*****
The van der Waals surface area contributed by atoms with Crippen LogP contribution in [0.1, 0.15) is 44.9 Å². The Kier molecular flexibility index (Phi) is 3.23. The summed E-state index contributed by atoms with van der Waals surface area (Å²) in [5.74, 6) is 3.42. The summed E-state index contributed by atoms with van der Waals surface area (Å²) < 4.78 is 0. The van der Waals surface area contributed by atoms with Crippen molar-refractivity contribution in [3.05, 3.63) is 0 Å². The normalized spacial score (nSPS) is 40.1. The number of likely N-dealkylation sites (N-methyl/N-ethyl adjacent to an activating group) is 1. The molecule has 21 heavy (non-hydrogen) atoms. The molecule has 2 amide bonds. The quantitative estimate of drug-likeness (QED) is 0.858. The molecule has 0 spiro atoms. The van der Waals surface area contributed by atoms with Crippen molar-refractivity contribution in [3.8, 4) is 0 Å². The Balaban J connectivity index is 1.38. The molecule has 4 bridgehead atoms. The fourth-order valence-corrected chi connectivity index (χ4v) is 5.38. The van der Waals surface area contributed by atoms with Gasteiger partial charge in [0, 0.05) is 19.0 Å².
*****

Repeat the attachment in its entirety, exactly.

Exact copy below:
The van der Waals surface area contributed by atoms with Crippen LogP contribution in [0.1, 0.15) is 44.9 Å². The Kier molecular flexibility index (Phi) is 3.23. The summed E-state index contributed by atoms with van der Waals surface area (Å²) in [5.74, 6) is 3.42. The summed E-state index contributed by atoms with van der Waals surface area (Å²) < 4.78 is 0. The van der Waals surface area contributed by atoms with Crippen molar-refractivity contribution in [3.05, 3.63) is 0 Å². The normalized spacial score (nSPS) is 40.1. The number of likely N-dealkylation sites (N-methyl/N-ethyl adjacent to an activating group) is 1. The molecule has 21 heavy (non-hydrogen) atoms. The molecule has 2 amide bonds. The quantitative estimate of drug-likeness (QED) is 0.858. The molecule has 0 spiro atoms. The van der Waals surface area contributed by atoms with Crippen molar-refractivity contribution in [3.8, 4) is 0 Å². The Balaban J connectivity index is 1.38. The molecule has 4 bridgehead atoms. The fourth-order valence-corrected chi connectivity index (χ4v) is 5.38. The van der Waals surface area contributed by atoms with Gasteiger partial charge in [0, 0.05) is 19.0 Å².